Mr. Pham is former editor-in-chief of Campus, America’s largest student newspaper, and co-editor of the forth coming book, The State of the Campus Report, from the Intercollegiate Studies Institute.
I. Crisis in Academia
When Allan Bloom published his 1987 critique of American higher education, The Closing of the American Mind, he ignited a fire-storm of indignation from the dons of academia whose seemingly tranquil world he had disturbed. Not uncommon was the response from the American Council of Learned Societies, which solemnly declared that “precisely those things now identified as failings . . . actually indicate enlivened transformations.” Today, however, the record clearly vindicates Professor Bloom: no matter what index is used to gauge the performance of the country’s “best and brightest,” the results are equally dismal.
A 1989 poll of college students from 67 schools conducted for the National Endowment for the Humanities by the Gallup organization revealed that most would not be able to recognize classic literary works, identify the men and women who contributed major philosophical concepts, or even state important historical changes. For example, 58 percent couldn’t identify Shakespeare as the author of The Tempest; 42 percent couldn’t date the American Civil War to within a half-century; and 25 percent thought that one of Karl Marx’s favorite dictums—“from each according to his abilities to each according to his needs”—was excerpted from the U.S. Constitution.
At the University of Chicago, a current-events survey recently conducted by the independent student journal, The Chicago Crucible, found that two-thirds of the nearly 300 undergraduates interviewed at the prestigious Midwest institution didn’t know the capital of Canada. Only 8 percent could identify both U.S. senators from Illinois. Equally disheartening statistics were tallied in similar polls conducted by independent student jour nalists at Dartmouth, Vassar, and other elite schools.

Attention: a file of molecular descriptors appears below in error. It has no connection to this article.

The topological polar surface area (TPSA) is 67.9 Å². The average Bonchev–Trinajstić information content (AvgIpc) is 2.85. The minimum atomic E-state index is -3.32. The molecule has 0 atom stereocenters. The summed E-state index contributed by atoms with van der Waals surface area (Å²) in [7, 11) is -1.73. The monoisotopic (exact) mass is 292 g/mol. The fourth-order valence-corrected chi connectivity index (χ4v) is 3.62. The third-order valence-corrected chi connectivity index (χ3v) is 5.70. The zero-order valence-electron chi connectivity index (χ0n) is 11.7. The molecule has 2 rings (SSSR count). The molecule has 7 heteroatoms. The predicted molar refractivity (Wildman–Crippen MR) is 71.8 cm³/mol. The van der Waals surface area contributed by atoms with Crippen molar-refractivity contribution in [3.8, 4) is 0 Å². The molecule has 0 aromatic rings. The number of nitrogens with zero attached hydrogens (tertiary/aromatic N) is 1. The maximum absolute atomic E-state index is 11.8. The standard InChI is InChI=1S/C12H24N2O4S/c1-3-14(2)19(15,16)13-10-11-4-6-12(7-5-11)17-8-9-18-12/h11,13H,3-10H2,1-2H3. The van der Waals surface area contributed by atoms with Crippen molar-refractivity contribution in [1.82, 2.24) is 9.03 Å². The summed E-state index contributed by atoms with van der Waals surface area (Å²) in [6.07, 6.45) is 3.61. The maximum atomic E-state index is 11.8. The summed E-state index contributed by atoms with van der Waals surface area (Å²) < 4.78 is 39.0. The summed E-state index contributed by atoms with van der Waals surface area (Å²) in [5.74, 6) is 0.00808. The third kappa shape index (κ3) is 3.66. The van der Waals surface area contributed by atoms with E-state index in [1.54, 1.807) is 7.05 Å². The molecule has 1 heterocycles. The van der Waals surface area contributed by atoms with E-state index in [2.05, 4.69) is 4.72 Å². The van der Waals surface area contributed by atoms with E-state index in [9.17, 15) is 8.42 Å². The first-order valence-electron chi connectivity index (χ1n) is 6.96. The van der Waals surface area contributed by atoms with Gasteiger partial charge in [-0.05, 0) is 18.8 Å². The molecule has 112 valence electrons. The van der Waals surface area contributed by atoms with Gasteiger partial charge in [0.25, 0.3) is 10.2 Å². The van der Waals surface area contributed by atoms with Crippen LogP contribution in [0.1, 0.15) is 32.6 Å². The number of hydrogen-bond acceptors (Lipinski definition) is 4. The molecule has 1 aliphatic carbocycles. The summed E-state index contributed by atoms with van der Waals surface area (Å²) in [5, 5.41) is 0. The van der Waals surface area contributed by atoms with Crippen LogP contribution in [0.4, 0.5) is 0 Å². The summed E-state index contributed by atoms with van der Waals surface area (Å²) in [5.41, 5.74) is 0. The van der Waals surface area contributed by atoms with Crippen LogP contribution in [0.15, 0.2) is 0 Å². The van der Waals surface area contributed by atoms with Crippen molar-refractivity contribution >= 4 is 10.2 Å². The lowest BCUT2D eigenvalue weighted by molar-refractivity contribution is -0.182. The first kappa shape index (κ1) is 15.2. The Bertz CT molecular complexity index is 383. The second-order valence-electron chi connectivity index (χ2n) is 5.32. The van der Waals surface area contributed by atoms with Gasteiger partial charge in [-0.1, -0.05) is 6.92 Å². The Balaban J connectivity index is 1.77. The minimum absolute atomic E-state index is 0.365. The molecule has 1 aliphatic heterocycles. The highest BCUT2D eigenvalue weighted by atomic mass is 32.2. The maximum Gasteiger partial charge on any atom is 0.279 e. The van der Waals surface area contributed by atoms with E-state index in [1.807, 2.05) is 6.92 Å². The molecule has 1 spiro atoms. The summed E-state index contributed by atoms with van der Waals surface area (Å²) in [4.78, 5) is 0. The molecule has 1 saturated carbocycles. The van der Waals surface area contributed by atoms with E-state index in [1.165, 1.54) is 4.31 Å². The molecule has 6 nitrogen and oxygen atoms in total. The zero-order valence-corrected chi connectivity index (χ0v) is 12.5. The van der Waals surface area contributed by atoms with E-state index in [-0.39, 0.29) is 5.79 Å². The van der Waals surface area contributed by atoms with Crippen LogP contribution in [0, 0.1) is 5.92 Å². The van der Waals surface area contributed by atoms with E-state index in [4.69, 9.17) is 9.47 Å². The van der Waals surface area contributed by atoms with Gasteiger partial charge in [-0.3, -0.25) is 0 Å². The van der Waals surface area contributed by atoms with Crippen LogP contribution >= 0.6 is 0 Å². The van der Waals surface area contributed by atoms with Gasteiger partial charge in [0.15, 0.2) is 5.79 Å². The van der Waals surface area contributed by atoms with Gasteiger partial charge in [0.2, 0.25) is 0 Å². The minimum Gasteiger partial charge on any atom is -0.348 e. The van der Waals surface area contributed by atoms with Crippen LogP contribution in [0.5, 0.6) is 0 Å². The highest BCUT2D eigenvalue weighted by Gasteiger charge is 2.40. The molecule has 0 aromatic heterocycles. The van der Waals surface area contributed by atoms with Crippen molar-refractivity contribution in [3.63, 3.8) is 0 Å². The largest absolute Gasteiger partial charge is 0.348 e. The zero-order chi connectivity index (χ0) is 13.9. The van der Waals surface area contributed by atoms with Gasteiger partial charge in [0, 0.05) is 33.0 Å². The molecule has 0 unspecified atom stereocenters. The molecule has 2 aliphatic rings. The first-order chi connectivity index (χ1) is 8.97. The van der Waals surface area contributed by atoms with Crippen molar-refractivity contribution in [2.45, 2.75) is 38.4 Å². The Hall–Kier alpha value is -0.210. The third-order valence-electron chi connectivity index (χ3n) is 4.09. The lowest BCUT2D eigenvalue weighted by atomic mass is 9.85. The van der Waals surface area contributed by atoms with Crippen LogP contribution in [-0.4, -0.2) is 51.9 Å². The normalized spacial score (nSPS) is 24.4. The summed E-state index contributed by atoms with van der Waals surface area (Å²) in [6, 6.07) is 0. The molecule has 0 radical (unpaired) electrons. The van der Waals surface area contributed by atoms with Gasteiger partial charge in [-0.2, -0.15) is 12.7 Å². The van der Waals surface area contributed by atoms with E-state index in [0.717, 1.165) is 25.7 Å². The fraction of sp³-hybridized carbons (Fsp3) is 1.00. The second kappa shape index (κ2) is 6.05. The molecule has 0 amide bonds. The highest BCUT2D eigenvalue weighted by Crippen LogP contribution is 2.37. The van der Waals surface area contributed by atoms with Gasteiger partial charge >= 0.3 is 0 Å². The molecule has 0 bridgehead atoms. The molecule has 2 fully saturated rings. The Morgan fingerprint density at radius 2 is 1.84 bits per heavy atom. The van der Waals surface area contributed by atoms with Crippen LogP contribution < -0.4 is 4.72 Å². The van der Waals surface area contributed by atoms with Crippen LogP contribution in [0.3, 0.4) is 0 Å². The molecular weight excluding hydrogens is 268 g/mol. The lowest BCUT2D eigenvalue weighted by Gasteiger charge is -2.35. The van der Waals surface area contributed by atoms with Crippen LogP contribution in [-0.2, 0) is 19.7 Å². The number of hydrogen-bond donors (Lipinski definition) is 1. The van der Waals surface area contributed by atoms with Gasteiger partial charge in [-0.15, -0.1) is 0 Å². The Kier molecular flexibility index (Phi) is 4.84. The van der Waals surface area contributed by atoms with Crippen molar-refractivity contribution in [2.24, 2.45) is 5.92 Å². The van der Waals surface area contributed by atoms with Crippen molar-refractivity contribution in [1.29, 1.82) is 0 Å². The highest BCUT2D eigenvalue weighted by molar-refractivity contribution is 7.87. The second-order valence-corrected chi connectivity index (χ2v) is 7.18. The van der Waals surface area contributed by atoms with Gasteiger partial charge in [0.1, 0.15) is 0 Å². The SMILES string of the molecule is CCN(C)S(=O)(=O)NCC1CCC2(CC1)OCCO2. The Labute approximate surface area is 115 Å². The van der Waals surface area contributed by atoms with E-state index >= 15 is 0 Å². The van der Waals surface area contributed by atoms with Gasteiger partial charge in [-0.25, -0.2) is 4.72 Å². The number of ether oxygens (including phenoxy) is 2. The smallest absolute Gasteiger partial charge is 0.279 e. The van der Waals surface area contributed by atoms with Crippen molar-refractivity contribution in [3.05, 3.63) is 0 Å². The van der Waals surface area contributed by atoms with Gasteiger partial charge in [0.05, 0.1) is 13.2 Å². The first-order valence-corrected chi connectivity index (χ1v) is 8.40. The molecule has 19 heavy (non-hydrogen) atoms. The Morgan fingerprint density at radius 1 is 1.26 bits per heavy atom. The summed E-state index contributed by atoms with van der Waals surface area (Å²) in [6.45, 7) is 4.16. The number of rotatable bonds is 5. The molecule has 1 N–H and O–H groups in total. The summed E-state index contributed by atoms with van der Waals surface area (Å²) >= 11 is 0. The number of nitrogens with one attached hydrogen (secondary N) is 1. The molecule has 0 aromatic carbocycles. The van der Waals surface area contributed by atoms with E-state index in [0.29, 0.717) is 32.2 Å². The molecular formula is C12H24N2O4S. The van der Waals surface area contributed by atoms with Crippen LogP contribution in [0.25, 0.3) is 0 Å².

These statistics often are justifiably offered as evidence of some failure in higher education to impart to students a common body of knowledge essential to the continuance of the Western tradition of humanistic studies and the maintenance of a free and informed society. To a great extent, the responsibility for the crisis must be borne by colleges and Universities. The administrations of these institutions have certainly allowed standards to decline to the extent that it is now possible to graduate from 78 percent of the nation’s colleges and universities without ever having taken a course on the history Of Western civilization, and 33 percent without ever having taken any history course. American literature is required reading at fewer than half of American centers of higher education.
What is worse is not that students are no longer being exposed to a common body of cultural knowledge (although this is a major problem), but that the shell of traditional studies has been preserved, yet left devoid of any semblance of meaning, rational moral purpose, or hierarchy of values. Traditional academic departments have had to endure the indignity of having courses such as “Psychology of Dress” (Dartmouth), “Sexual Metaphysics in Gustave Courbet” (Stanford), and “Sodomy and Pederasty Among 19th-Century Seafarers” (Rutgers) inserted into the curriculum next to the works of Plato and Aristotle.